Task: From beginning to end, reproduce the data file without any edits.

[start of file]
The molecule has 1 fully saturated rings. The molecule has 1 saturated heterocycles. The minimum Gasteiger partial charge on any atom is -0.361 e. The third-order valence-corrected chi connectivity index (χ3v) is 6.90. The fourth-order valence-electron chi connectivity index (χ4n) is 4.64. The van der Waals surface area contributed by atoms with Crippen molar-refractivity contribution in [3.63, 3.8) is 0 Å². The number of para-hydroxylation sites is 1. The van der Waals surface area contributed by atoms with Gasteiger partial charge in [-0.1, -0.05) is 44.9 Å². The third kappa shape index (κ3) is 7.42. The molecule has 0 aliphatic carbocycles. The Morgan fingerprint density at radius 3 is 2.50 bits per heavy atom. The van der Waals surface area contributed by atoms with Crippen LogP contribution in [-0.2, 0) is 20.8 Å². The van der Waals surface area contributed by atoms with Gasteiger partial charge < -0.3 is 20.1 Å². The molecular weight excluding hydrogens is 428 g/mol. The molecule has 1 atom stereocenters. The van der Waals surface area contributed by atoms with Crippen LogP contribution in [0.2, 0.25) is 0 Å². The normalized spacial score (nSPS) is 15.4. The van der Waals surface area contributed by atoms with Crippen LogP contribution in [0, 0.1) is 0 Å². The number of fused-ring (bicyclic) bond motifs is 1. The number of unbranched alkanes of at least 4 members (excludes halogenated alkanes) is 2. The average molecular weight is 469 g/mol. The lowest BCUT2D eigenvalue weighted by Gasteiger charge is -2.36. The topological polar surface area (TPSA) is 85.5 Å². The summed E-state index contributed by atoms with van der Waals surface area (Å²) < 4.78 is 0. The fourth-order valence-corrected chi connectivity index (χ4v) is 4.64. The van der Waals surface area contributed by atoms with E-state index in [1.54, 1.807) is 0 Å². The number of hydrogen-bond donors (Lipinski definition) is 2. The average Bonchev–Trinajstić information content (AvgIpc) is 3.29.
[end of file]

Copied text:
The molecule has 1 fully saturated rings. The molecule has 1 saturated heterocycles. The minimum Gasteiger partial charge on any atom is -0.361 e. The third-order valence-corrected chi connectivity index (χ3v) is 6.90. The fourth-order valence-electron chi connectivity index (χ4n) is 4.64. The van der Waals surface area contributed by atoms with Crippen molar-refractivity contribution in [3.63, 3.8) is 0 Å². The number of para-hydroxylation sites is 1. The van der Waals surface area contributed by atoms with Gasteiger partial charge in [-0.1, -0.05) is 44.9 Å². The third kappa shape index (κ3) is 7.42. The molecule has 0 aliphatic carbocycles. The Morgan fingerprint density at radius 3 is 2.50 bits per heavy atom. The van der Waals surface area contributed by atoms with Crippen LogP contribution in [-0.2, 0) is 20.8 Å². The van der Waals surface area contributed by atoms with Gasteiger partial charge < -0.3 is 20.1 Å². The molecular weight excluding hydrogens is 428 g/mol. The molecule has 1 atom stereocenters. The van der Waals surface area contributed by atoms with Crippen LogP contribution in [0.2, 0.25) is 0 Å². The normalized spacial score (nSPS) is 15.4. The van der Waals surface area contributed by atoms with Crippen LogP contribution in [0, 0.1) is 0 Å². The number of fused-ring (bicyclic) bond motifs is 1. The number of unbranched alkanes of at least 4 members (excludes halogenated alkanes) is 2. The average molecular weight is 469 g/mol. The lowest BCUT2D eigenvalue weighted by Gasteiger charge is -2.36. The topological polar surface area (TPSA) is 85.5 Å². The summed E-state index contributed by atoms with van der Waals surface area (Å²) < 4.78 is 0. The fourth-order valence-corrected chi connectivity index (χ4v) is 4.64. The van der Waals surface area contributed by atoms with E-state index in [1.54, 1.807) is 0 Å². The number of hydrogen-bond donors (Lipinski definition) is 2. The average Bonchev–Trinajstić information content (AvgIpc) is 3.29.